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4 years of an unpopular Republican president –> bad news for Republican support among young voters –> continuation of unprecedented generation gap –> I’m not sure what this implies for politics

We hear from Ole Rogeberg on occasion:

2009: Taking Absurd Theories Seriously: Economics and the Case of Rational Addiction Theories

2011: Descriptive statistics, causal inference, and story time

2012: Scientific fraud, double standards and institutions protecting themselves

2013: Struggles over the criticism of the “cannabis users and IQ change” paper

2015: Cannabis/IQ follow-up: Same old story

It’s been a few years and it’s time for some new material!

Rogeberg writes:

I recently thought of your work [with Jonathan Auerbach and Yair Ghitza] on how the popularity of the sitting president predicts future voting pattern, with stronger “shaping” effects for individuals in certain age ranges. Would it be possible to use the already estimated model to estimate how the Trump presidency may shift future voting patterns relative to a counterfactual where Trump is given a more typical popularity score pattern across his presidency (e.g., replacing his scores with those of George W. Bush or “average scores across recent Republican presidents” or something)?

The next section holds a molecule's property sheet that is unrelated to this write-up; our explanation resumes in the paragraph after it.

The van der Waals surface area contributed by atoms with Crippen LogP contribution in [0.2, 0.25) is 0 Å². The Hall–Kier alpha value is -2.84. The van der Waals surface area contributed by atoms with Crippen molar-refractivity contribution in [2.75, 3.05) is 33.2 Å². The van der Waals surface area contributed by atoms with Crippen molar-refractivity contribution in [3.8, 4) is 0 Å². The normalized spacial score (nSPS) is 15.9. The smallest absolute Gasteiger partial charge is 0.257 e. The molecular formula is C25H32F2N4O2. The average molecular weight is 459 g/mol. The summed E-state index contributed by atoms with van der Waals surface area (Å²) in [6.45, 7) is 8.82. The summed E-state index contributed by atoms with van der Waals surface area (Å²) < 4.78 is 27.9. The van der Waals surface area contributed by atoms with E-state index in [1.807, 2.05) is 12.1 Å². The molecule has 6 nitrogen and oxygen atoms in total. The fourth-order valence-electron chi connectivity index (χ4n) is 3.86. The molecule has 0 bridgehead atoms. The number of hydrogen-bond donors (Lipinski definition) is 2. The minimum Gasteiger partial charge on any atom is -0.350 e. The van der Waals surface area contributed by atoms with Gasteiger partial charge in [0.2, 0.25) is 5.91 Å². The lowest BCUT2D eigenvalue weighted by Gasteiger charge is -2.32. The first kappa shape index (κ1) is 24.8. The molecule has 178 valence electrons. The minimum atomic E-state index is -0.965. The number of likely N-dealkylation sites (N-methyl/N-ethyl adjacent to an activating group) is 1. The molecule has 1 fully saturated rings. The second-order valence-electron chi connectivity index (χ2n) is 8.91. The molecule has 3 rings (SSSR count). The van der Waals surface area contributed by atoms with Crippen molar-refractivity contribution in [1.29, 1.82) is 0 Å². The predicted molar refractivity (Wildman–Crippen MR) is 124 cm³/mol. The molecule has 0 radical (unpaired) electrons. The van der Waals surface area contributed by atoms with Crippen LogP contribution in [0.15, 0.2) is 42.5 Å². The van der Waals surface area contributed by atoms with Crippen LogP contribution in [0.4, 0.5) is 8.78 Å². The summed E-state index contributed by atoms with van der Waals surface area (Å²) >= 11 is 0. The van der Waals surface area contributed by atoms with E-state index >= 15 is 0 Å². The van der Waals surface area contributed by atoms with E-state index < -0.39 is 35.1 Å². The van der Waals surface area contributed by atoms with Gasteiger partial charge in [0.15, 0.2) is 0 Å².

I haven’t done the calculation, but my quick guess is that Trump’s four years of unpopularity will be bad news for future Republican support among people who are currently between 15 and 30 years old. So we can expect a continuation of the recent generation gap among voters, a gap that is unprecedented in the history of polling. I’m not sure what the implications of this will be for politics. I’m not saying that the Republicans can’t win future elections, just that, based on what we know now, I expect that they won’t get much of the young-adult vote.

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